What was the Longitude Explorer Prize 2017?
Run by Nesta and supported by IBM, the Longitude Explorer Prize 2017 set out to challenge school pupils to use the Internet of Things to tackle health issues.
Why did we do this?
Our objective was to inspire the next generation of inventors, designers, engineers and explorers to improve STEM skills and entrepreneurial skills as well as developing an understanding of how they can utilise the technology (IoT) for social good.
- 200 young people from the UK submitted over 60 ideas
- Ten finalists were selected to build prototypes of their ideas
- The winner was awarded a £10,000 prize
What did we learn?
- The prize reached over 200 students, all of whom said they have a better understanding of entrepreneurship, tech and UK industry from the prize, 80% felt their STEM skills had improved.
- All teachers reported that the prize was useful in inspiring young people to consider continuing development of their skills in technologies.
- 60% of students found the topic interesting, while 40% found it fascinating.
- 96% of students felt the prize encouraged them to develop a better understanding and awareness about health issues faced by people nowadays and how they can be prevented.
Read the Longitude Explorer Prize 2015 final report
A water bottle that monitors water intake and will remind you if you need to drink more.
Combining fitness with gaming, the team created a web app and compatible device that gives users real life rewards for doing fitness activities. The rewards are aimed at gamers and would include in-game currency, paid apps for free and vouchers. They were a runner-up in the Prize.
A button carried by students with a mental health disability. When clicked it sends a direct signal to a teacher’s wristband, telling him/her that the student has a problem or needs to leave the lesson, giving them a notice discreetly and allowing them to provide help.
SeeO2 is a wearable wristband that detects the amount of pollution in the air around the user. It links to an app on the phone, where people can view the statistics and enter their start and end destination. The app will then calculate the safest, cleanest air quality route. The SeeO2 aims to protect people from dangerously high pollution levels. They were a runner-up in the Prize.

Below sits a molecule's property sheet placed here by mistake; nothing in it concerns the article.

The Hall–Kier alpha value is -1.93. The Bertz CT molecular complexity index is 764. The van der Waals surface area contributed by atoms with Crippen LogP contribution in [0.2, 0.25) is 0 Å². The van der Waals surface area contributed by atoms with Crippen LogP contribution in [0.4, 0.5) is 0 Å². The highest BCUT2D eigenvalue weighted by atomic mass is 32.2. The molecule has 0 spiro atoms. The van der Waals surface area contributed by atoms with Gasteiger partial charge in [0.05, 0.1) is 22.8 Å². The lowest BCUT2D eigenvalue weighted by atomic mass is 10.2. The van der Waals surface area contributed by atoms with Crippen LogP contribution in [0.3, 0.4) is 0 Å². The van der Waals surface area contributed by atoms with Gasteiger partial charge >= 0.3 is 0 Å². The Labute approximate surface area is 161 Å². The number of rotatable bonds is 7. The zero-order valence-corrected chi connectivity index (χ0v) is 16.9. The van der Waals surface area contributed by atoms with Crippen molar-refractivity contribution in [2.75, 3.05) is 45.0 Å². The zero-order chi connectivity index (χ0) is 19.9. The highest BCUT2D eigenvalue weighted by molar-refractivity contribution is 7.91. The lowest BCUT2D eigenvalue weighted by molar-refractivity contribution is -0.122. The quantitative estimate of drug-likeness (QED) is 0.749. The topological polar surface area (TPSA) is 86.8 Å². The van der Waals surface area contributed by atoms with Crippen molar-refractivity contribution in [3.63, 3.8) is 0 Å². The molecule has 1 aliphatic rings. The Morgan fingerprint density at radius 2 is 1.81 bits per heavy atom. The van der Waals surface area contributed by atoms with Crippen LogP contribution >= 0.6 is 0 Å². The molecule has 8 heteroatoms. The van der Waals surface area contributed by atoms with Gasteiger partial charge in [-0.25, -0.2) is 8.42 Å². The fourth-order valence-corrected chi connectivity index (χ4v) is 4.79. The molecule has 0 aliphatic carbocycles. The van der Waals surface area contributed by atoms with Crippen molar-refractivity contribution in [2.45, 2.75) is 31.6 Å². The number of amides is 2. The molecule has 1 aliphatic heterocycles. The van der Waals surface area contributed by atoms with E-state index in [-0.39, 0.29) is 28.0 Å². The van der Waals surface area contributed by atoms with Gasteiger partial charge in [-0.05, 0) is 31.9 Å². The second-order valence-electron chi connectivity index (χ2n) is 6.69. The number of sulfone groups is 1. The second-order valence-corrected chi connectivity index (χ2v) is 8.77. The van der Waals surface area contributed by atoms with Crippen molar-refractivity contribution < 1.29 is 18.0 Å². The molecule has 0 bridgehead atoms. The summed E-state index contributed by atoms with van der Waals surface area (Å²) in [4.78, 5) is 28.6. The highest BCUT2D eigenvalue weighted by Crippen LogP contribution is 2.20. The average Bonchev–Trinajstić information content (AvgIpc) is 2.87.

An app for young people and their families with recipes and exercises that can be done during cooking.
Soothe is a system to help people who suffer from panic attacks. A wristband that monitors a person’s stress levels will trigger a number of useful calming measures to help the user focus on their breathing and calm down. Research showed that this solution could potentially benefit war veterans suffering from post-traumatic stress disorder who could benefit from non-medicalised help to manage their mental health. They were a runner-up in the Prize.
A wearable device that alerts people when someone is having a panic attack. When the notification has been sent, methods of calming down display on the screen such as breathing exercises. Similarly on the receiver’s watch or phone, methods of helping the person are displayed.
A stress ball that allows users to fidget with it. Using pressure sensors, collected data can be transferred via Bluetooth to your phone or a computer to analyse when most stressful moments happened. This will enable users to analyse what situations cause stress and how to prevent or manage it.
A system of sensors around the homes of older people to track their daily routine. If someone is acting out of the ordinary a chosen person can be informed. The product aims to support people with dementia.
- Andy Stanford-Clark, Chief Technology Officer for IBM UK and Ireland
- Caroline Gorski, Head of IoT and Digital Manufacturing at Digital Catapult
- Jonny Vroom, Innovation Lead – IoT & Distributed Ledger at Innovate UK
- Christina Cornwell, Director at Nesta’s Health Lab
- Tris Dyson, Director of Nesta Challenges
Director of International Development
Programme Manager, Longitude Explorer Prize